Struggling to find a place between tablet and laptop
The Asus Transformer Book T300 Chi (MSRP: $699, $899 as tested) is one more in a long line of hybrid options that attempt to strike a balance between a laptop and a tablet, offering the convenience of on-the-go media consumption and the power of a full laptop in one device. With a stunning design and the new Core M processor, it's safe to say that we had high hopes for the T300 Chi when it debuted at CES this year.
Now that we've had the time to put it through its paces, we have to say that this still falls a little short of our loftiest hopes. While its improved physical design is impressive, we're just not sold on the value proposition of the unit we tested. While it handles daily tasks just fine, for $900 you can get a laptop that has better performance, nearly as good portability, and—crucially—better battery life.
That said, we do have hopes for the base model. While we haven't seen it in action, it is priced to compete with far less capable mid-range laptops and tablets like the 128GB iPad Air 2. And in that weight class the T300 Chi performs like a champ. If your expectations are limited to "anything better than a tablet" then the T300 Chi has the form and functionality to serve you quite well.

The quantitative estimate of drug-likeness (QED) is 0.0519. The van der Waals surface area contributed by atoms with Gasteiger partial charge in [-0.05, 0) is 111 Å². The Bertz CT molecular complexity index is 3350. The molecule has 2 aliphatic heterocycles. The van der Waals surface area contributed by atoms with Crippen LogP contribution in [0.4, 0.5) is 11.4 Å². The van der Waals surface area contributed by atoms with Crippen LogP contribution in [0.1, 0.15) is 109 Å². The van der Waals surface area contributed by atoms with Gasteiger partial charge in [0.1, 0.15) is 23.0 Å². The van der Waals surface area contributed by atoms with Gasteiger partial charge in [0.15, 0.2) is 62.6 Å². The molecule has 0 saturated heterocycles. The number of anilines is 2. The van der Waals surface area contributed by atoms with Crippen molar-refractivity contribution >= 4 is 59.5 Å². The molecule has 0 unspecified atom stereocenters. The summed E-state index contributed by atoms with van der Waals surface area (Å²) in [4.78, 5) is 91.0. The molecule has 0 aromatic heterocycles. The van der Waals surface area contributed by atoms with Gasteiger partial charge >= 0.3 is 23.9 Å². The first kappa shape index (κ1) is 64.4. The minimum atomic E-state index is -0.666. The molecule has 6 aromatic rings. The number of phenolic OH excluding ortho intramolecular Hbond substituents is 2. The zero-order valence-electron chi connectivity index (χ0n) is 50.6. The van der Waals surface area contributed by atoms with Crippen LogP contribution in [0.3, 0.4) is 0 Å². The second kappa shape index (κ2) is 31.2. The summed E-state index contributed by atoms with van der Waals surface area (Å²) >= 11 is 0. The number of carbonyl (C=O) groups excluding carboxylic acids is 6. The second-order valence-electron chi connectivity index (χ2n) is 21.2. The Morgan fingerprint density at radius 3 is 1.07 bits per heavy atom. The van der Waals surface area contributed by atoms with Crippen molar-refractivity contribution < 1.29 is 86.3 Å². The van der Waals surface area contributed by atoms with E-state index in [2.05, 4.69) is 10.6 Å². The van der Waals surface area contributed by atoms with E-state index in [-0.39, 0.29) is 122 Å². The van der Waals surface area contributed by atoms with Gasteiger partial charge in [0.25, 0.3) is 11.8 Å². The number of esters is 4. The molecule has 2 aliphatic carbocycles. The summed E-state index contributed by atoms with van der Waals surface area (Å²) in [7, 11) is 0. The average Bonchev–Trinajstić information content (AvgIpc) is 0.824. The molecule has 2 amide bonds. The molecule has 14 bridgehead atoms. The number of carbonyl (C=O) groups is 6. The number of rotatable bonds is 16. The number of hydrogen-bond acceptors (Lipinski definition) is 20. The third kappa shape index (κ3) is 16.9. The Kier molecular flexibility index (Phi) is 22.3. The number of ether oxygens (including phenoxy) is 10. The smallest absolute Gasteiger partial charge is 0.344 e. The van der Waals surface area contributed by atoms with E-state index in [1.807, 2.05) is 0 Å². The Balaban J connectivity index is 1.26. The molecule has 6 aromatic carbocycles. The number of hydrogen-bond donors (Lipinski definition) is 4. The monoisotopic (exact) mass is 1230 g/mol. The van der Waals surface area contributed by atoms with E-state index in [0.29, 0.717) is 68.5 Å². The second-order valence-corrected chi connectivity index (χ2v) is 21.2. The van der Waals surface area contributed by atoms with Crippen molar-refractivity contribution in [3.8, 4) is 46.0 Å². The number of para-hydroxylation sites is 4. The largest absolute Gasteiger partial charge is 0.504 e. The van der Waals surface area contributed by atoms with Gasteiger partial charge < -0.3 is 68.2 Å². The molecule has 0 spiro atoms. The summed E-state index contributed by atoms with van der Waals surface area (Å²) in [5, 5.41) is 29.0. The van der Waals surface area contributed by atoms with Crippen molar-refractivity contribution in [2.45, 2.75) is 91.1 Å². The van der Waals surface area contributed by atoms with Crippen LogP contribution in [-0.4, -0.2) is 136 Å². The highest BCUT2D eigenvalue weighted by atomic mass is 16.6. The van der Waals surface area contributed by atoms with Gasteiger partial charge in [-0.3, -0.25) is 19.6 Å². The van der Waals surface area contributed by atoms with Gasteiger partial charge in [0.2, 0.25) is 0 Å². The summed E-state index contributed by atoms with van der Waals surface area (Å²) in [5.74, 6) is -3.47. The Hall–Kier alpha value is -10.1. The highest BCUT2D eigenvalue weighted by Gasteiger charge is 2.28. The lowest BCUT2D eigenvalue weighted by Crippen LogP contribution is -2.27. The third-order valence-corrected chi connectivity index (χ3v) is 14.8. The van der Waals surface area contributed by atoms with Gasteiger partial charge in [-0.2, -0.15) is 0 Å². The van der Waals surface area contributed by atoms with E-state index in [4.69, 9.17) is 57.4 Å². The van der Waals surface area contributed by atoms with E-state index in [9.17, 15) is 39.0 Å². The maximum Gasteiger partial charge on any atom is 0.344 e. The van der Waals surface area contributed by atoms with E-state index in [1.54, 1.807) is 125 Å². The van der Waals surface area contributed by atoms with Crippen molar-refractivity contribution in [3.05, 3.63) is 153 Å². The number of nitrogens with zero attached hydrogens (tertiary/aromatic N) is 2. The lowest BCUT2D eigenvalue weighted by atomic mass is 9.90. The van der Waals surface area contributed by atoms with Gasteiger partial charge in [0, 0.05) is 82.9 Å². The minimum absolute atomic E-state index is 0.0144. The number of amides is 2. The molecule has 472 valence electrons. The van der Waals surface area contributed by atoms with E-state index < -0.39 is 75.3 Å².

If you can sacrifice a little bit of versatility but want more power then we highly recommend the new Dell XPS 13 (MSRP: $799.99). With a 13-inch screen in case that's typically reserved for 11-inch laptops and a Core i3 processor in the entry-level model, the XPS 13 is the new watermark for ultraportable laptops. It'll offer better battery life, better performance, and a similar overall size to the Chi for less money than the unit we tested.
But, if the idea of being able to switch effortlessly from tablet to laptop has captured your imagination you might also want to take a closer look at the Microsoft Surface Pro 3 (Core i5) (MSRP: $799.99–1,999.99). We prefer Asus' keyboard, but the Pro 3 can be customized to be significantly more powerful if you have the extra money. Neither is the hybrid laptop/tablet of our dreams, but they're closer than anything else we've seen yet.